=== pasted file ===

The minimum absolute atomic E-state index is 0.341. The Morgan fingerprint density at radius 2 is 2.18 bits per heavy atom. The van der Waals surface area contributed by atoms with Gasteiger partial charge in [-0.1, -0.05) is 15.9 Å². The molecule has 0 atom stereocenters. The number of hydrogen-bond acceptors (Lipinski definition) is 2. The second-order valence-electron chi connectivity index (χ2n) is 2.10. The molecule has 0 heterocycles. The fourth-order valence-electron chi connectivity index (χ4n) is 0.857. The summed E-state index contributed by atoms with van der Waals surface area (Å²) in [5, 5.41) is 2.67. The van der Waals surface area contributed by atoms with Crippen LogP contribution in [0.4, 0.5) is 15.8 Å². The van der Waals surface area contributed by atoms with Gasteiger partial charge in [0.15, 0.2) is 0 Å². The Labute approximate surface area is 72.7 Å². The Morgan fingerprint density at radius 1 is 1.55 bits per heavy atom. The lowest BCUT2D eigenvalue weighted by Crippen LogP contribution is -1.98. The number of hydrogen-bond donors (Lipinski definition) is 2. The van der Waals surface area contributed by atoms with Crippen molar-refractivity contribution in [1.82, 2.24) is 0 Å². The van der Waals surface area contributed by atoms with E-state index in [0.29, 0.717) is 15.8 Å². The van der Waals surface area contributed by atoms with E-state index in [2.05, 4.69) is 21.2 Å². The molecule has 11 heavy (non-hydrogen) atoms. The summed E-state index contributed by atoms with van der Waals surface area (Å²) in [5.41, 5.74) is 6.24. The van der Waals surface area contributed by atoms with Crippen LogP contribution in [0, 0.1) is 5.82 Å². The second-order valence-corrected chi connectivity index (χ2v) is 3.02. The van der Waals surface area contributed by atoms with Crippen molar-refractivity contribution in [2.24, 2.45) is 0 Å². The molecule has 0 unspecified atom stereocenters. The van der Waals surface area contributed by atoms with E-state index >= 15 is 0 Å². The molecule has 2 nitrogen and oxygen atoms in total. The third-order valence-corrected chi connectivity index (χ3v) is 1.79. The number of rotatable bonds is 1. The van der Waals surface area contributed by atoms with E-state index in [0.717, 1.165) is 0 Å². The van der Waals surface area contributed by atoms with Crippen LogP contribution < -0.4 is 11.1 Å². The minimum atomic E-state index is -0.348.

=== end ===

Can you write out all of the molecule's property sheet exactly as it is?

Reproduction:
The minimum absolute atomic E-state index is 0.341. The Morgan fingerprint density at radius 2 is 2.18 bits per heavy atom. The van der Waals surface area contributed by atoms with Gasteiger partial charge in [-0.1, -0.05) is 15.9 Å². The molecule has 0 atom stereocenters. The number of hydrogen-bond acceptors (Lipinski definition) is 2. The second-order valence-electron chi connectivity index (χ2n) is 2.10. The molecule has 0 heterocycles. The fourth-order valence-electron chi connectivity index (χ4n) is 0.857. The summed E-state index contributed by atoms with van der Waals surface area (Å²) in [5, 5.41) is 2.67. The van der Waals surface area contributed by atoms with Crippen LogP contribution in [0.4, 0.5) is 15.8 Å². The van der Waals surface area contributed by atoms with Gasteiger partial charge in [0.15, 0.2) is 0 Å². The Labute approximate surface area is 72.7 Å². The Morgan fingerprint density at radius 1 is 1.55 bits per heavy atom. The lowest BCUT2D eigenvalue weighted by Crippen LogP contribution is -1.98. The number of hydrogen-bond donors (Lipinski definition) is 2. The van der Waals surface area contributed by atoms with Crippen molar-refractivity contribution in [1.82, 2.24) is 0 Å². The van der Waals surface area contributed by atoms with E-state index in [0.29, 0.717) is 15.8 Å². The van der Waals surface area contributed by atoms with E-state index in [2.05, 4.69) is 21.2 Å². The molecule has 11 heavy (non-hydrogen) atoms. The summed E-state index contributed by atoms with van der Waals surface area (Å²) in [5.41, 5.74) is 6.24. The van der Waals surface area contributed by atoms with Crippen LogP contribution in [0, 0.1) is 5.82 Å². The second-order valence-corrected chi connectivity index (χ2v) is 3.02. The van der Waals surface area contributed by atoms with Crippen molar-refractivity contribution in [2.24, 2.45) is 0 Å². The molecule has 0 unspecified atom stereocenters. The van der Waals surface area contributed by atoms with E-state index >= 15 is 0 Å². The molecule has 2 nitrogen and oxygen atoms in total. The third-order valence-corrected chi connectivity index (χ3v) is 1.79. The number of rotatable bonds is 1. The van der Waals surface area contributed by atoms with E-state index in [0.717, 1.165) is 0 Å². The van der Waals surface area contributed by atoms with Crippen LogP contribution < -0.4 is 11.1 Å². The minimum atomic E-state index is -0.348.